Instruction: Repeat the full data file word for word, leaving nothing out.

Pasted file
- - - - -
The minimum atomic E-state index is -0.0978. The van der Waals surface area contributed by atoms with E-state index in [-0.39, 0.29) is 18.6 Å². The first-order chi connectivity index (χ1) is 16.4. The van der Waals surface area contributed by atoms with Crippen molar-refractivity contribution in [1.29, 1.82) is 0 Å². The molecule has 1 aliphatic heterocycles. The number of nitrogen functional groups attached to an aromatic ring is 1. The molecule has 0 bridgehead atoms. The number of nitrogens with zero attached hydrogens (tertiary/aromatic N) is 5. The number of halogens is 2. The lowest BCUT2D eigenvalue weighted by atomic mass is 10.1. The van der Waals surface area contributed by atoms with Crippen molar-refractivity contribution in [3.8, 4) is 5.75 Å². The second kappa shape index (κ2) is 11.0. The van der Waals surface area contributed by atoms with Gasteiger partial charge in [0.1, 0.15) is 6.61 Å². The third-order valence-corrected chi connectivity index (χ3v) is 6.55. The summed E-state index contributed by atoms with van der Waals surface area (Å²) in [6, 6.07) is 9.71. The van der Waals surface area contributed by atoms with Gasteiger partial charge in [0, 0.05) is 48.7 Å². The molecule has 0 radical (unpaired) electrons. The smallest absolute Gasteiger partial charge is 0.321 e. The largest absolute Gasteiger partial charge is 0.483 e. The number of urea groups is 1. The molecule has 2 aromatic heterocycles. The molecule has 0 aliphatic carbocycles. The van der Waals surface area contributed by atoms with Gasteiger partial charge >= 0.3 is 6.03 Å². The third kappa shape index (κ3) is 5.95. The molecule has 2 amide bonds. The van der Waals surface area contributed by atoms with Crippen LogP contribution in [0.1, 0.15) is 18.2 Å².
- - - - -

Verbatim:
The minimum atomic E-state index is -0.0978. The van der Waals surface area contributed by atoms with E-state index in [-0.39, 0.29) is 18.6 Å². The first-order chi connectivity index (χ1) is 16.4. The van der Waals surface area contributed by atoms with Crippen molar-refractivity contribution in [1.29, 1.82) is 0 Å². The molecule has 1 aliphatic heterocycles. The number of nitrogen functional groups attached to an aromatic ring is 1. The molecule has 0 bridgehead atoms. The number of nitrogens with zero attached hydrogens (tertiary/aromatic N) is 5. The number of halogens is 2. The lowest BCUT2D eigenvalue weighted by atomic mass is 10.1. The van der Waals surface area contributed by atoms with Crippen molar-refractivity contribution in [3.8, 4) is 5.75 Å². The second kappa shape index (κ2) is 11.0. The van der Waals surface area contributed by atoms with Gasteiger partial charge in [0.1, 0.15) is 6.61 Å². The third-order valence-corrected chi connectivity index (χ3v) is 6.55. The summed E-state index contributed by atoms with van der Waals surface area (Å²) in [6, 6.07) is 9.71. The van der Waals surface area contributed by atoms with Gasteiger partial charge in [0, 0.05) is 48.7 Å². The molecule has 0 radical (unpaired) electrons. The smallest absolute Gasteiger partial charge is 0.321 e. The largest absolute Gasteiger partial charge is 0.483 e. The number of urea groups is 1. The molecule has 2 aromatic heterocycles. The molecule has 0 aliphatic carbocycles. The van der Waals surface area contributed by atoms with Gasteiger partial charge >= 0.3 is 6.03 Å². The third kappa shape index (κ3) is 5.95. The molecule has 2 amide bonds. The van der Waals surface area contributed by atoms with Crippen LogP contribution in [0.1, 0.15) is 18.2 Å².